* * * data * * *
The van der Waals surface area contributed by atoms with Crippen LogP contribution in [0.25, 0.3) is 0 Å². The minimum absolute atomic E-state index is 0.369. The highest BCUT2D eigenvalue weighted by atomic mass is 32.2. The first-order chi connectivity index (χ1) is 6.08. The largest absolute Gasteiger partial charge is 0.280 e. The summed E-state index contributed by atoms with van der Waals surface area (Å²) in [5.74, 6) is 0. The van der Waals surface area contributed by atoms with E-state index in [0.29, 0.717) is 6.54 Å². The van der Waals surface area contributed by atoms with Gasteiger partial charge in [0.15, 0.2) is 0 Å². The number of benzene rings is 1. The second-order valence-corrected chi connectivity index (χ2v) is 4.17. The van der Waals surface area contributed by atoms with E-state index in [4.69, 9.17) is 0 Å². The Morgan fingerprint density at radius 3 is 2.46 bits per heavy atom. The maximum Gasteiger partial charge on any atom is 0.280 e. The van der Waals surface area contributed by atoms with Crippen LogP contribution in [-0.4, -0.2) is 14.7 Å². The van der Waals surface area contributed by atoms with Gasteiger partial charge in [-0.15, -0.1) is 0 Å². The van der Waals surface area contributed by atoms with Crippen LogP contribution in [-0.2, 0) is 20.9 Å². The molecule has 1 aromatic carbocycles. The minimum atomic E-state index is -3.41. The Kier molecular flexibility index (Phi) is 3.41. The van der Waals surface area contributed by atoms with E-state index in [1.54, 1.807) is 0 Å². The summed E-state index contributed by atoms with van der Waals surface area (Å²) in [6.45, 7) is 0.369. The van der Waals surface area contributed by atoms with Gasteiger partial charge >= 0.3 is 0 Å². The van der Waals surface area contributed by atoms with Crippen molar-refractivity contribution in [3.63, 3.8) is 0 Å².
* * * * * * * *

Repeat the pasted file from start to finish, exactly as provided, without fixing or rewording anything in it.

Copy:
The van der Waals surface area contributed by atoms with Crippen LogP contribution in [0.25, 0.3) is 0 Å². The minimum absolute atomic E-state index is 0.369. The highest BCUT2D eigenvalue weighted by atomic mass is 32.2. The first-order chi connectivity index (χ1) is 6.08. The largest absolute Gasteiger partial charge is 0.280 e. The summed E-state index contributed by atoms with van der Waals surface area (Å²) in [5.74, 6) is 0. The van der Waals surface area contributed by atoms with E-state index in [0.29, 0.717) is 6.54 Å². The van der Waals surface area contributed by atoms with Gasteiger partial charge in [0.15, 0.2) is 0 Å². The number of benzene rings is 1. The second-order valence-corrected chi connectivity index (χ2v) is 4.17. The van der Waals surface area contributed by atoms with E-state index in [4.69, 9.17) is 0 Å². The Morgan fingerprint density at radius 3 is 2.46 bits per heavy atom. The maximum Gasteiger partial charge on any atom is 0.280 e. The van der Waals surface area contributed by atoms with Crippen LogP contribution in [-0.4, -0.2) is 14.7 Å². The van der Waals surface area contributed by atoms with Gasteiger partial charge in [-0.15, -0.1) is 0 Å². The van der Waals surface area contributed by atoms with Crippen LogP contribution in [-0.2, 0) is 20.9 Å². The molecule has 1 aromatic carbocycles. The minimum atomic E-state index is -3.41. The Kier molecular flexibility index (Phi) is 3.41. The van der Waals surface area contributed by atoms with E-state index in [1.54, 1.807) is 0 Å². The summed E-state index contributed by atoms with van der Waals surface area (Å²) in [6.45, 7) is 0.369. The van der Waals surface area contributed by atoms with Gasteiger partial charge >= 0.3 is 0 Å². The van der Waals surface area contributed by atoms with Crippen molar-refractivity contribution in [3.63, 3.8) is 0 Å².